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HBase >> mail # dev >> Re: A general question on maxVersion handling when we have Secondary index tables


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Jonathan Hsieh 2012-08-29, 13:47
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Ted Yu 2012-08-29, 14:15
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Ramkrishna.S.Vasudevan 2012-08-29, 15:12
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Jonathan Hsieh 2012-08-29, 16:11
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Ted Yu 2012-08-29, 16:19
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Jesse Yates 2012-08-29, 17:03
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Ted Yu 2012-08-29, 17:07
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Jonathan Hsieh 2012-08-29, 18:18
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Ramkrishna.S.Vasudevan 2012-08-30, 04:34
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Jonathan Hsieh 2012-08-29, 17:46
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Ramkrishna.S.Vasudevan 2012-08-30, 04:18
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Jesse Yates 2012-08-28, 07:59
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Ramkrishna.S.Vasudevan 2012-08-28, 08:51
Copy link to this message
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Re: A general question on maxVersion handling when we have Secondary index tables
Thanks for sharing a pointer to your implementation.
My two cents:
timestamp is a way to do MVCC and setting every KV with the same TS will
get concurrency control very tricky and error prone, if not impossible
I think Ram is talking about the dead entry in the index table rather than
data table. Deleting old index entries upfront when there is a new put
might be a choice.
Best Regards,
Wei

Wei Tan
Research Staff Member
IBM T. J. Watson Research Center
19 Skyline Dr, Hawthorne, NY  10532
[EMAIL PROTECTED]; 914-784-6752

From:   Jesse Yates <[EMAIL PROTECTED]>
To:     [EMAIL PROTECTED],
Date:   08/28/2012 04:00 AM
Subject:        Re: A general question on maxVersion handling when we have
Secondary index tables

Ram,

If I understand correctly, I think you can design your index such that you
don't actually use the timestamp (e.g. everything gets put with a TS = 10
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or some other non-special, relatively small number that's not 0 as I'd
worry about that in HBase ;) Then when you set maxVersions to 1,
everything
should be good.

You get a couple of wasted bytes from the TS, but with the prefixTrie
stuff
that should be pretty minimal overhead. If you do need to keep track of
the
timestamp you should be able to munge that back up into the column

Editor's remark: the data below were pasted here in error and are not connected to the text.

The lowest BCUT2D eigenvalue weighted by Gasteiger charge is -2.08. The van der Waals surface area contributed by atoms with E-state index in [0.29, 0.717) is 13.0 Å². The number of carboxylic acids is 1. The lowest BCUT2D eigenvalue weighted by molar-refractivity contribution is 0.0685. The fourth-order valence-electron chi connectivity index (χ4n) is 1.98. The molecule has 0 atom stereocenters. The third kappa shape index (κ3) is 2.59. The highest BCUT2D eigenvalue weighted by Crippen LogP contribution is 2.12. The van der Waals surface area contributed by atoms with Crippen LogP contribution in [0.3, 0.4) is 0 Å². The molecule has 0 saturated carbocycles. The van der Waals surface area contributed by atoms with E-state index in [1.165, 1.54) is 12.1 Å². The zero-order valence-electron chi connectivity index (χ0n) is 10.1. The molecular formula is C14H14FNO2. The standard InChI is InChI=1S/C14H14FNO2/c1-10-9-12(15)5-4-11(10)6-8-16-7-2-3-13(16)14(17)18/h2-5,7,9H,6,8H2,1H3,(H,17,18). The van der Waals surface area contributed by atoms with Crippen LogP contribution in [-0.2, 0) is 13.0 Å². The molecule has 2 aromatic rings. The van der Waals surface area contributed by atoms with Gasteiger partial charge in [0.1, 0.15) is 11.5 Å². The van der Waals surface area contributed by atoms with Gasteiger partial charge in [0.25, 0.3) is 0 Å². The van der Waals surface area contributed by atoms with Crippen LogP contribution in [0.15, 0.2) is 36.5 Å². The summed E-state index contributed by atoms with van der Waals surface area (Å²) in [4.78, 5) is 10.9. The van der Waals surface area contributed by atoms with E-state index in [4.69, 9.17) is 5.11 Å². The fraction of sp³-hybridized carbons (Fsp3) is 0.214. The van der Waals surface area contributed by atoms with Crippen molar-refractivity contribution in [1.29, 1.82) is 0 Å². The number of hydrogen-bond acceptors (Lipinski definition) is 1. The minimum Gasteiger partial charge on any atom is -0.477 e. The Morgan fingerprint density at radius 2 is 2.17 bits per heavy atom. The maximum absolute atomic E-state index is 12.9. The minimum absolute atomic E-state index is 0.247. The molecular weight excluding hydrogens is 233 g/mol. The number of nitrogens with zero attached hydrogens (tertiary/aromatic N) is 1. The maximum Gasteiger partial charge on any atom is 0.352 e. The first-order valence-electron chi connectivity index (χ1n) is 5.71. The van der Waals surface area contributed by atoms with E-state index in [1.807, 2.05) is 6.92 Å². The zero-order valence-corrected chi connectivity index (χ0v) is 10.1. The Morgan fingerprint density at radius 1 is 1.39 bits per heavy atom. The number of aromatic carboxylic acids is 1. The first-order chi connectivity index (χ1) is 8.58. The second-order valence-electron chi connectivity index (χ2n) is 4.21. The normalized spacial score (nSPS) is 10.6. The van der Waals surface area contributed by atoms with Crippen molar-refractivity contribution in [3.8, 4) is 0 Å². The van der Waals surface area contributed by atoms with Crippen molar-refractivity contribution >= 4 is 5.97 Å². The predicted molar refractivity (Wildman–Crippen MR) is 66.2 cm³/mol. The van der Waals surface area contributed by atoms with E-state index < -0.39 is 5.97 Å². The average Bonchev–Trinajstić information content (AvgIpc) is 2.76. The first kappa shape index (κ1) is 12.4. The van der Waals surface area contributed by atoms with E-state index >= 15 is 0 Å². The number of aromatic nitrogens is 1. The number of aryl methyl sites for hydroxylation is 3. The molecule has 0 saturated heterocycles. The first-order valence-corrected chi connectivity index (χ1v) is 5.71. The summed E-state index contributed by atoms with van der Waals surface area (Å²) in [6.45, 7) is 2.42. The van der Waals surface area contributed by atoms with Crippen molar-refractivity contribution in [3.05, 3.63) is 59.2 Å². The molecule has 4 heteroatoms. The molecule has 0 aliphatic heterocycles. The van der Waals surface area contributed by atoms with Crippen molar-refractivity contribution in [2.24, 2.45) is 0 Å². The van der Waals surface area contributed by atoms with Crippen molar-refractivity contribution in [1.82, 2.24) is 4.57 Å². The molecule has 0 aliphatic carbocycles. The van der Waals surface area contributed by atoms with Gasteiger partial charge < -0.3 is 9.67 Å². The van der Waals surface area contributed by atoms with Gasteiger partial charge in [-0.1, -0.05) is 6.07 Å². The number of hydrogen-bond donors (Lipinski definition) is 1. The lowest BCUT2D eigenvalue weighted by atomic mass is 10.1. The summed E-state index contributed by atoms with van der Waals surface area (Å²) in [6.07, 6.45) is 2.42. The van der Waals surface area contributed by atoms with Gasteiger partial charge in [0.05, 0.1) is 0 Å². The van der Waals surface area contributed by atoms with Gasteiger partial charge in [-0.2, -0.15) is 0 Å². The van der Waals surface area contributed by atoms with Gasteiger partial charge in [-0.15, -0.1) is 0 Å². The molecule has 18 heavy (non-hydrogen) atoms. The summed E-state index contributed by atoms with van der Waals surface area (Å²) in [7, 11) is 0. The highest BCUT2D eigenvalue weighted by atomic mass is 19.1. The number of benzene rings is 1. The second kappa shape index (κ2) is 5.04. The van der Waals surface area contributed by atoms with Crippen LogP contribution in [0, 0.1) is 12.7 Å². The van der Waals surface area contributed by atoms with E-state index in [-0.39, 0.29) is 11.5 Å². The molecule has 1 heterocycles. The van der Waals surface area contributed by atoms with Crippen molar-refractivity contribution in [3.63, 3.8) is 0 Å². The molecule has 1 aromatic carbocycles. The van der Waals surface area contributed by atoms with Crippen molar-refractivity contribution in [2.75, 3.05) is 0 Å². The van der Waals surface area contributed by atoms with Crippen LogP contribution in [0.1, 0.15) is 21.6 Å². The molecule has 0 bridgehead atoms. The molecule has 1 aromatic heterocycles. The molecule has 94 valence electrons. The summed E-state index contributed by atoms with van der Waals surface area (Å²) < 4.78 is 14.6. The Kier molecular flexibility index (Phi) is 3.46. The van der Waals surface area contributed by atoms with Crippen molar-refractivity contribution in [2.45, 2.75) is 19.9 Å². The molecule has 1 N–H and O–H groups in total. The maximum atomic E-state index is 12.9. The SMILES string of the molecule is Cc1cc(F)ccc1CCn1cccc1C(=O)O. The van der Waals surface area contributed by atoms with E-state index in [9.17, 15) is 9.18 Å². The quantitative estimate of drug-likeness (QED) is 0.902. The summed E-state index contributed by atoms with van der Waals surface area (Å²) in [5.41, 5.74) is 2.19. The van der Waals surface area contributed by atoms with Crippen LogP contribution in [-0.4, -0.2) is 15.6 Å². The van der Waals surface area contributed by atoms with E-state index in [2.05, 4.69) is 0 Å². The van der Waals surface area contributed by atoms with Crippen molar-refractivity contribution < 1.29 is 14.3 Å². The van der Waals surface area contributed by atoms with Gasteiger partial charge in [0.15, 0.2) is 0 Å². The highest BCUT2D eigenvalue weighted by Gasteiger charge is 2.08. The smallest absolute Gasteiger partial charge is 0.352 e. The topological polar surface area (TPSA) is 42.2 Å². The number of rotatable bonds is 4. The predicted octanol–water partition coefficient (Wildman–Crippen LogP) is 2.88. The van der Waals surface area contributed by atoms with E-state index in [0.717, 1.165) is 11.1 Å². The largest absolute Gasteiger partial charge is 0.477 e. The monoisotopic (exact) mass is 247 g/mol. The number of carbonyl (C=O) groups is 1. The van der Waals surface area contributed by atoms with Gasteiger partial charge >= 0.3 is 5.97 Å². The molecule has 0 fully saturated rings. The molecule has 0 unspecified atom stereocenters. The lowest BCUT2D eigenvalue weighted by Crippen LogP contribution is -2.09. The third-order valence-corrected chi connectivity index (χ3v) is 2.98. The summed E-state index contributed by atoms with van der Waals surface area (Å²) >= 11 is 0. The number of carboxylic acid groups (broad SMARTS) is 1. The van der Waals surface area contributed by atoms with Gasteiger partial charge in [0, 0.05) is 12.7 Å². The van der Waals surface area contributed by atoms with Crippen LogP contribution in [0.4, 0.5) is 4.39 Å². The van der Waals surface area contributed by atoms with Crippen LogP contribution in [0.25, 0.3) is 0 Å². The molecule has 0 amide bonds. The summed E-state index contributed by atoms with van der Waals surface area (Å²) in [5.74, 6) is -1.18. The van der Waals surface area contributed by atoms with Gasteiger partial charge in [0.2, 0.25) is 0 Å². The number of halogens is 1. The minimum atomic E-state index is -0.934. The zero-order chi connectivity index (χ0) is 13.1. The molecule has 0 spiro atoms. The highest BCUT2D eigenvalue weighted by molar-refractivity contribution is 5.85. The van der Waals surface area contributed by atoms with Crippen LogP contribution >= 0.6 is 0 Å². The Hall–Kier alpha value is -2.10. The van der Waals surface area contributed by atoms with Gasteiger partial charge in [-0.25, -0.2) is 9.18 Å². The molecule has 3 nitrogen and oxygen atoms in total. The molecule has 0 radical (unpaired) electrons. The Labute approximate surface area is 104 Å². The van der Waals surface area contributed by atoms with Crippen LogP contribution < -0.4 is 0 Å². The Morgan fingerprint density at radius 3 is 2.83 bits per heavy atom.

qualifier (and just know that that last 64 bits is the timestamp). Again a
little more CPU cost, but its really not that big of an overhead. It seems
like you don't really care about the TS though, in which case this should
be pretty simple.

Out of curiosity, what are people using for their secondary indexing
solutions? I know there are a bunch out there, but don't know what people
have adopted, what they like/dislike, design tradeoffs made and why.

Disclaimer: I recently proposed a secondary indexing solution myself
(shameless self-plug:
http://jyates.github.com/2012/07/09/consistent-enough-secondary-indexes.html
)
and its something I'm working on for Salesforce - open sourced at some
point, promise!

-Jesse
-------------------
Jesse Yates
@jesse_yates
jyates.github.com
On Tue, Aug 28, 2012 at 12:24 AM, Ramkrishna.S.Vasudevan <
[EMAIL PROTECTED]> wrote:

> Hi All
>
>
>
> When we try to build any type of secondary indices for a given table how
> can
> one handle maxVersions in the secondary index tables.
>
>
>
> For eg,
>
> I have inserted
>
>  Row1  -  Val1  => t
>
> Row1 - Val2 => t+1
>
> Row1 - Val3. => t+2
>
>
>
> Ideally if my max versions is only one then Val3 should be my result If
I
> query on main table for row1.
>
>
>
> Now in my index I will be having all the above 3 entries.  Now how can
we
> remove the older entries from the index table that does not fit into
> maxVersions.
>
>
>
> Currently while scanning and the code that avoids the max Versions does
not
> give any hooks to know the entries skipped thro versions.
>
> So any suggestions on this, I am still seeing the code for any other
> options
> but suggestions welcome.
>
>
>
> Regards
>
> Ram
>
>

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Ramkrishna.S.Vasudevan 2012-08-29, 04:18
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Ted Yu 2012-08-28, 16:03
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Stack 2012-08-29, 22:32
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Jesse Yates 2012-08-28, 17:03
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Ted Yu 2012-08-28, 17:34
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Ramkrishna.S.Vasudevan 2012-08-28, 07:24
NEW: Monitor These Apps!
elasticsearch, apache solr, apache hbase, hadoop, redis, casssandra, amazon cloudwatch, mysql, memcached, apache kafka, apache zookeeper, apache storm, ubuntu, centOS, red hat, debian, puppet labs, java, senseiDB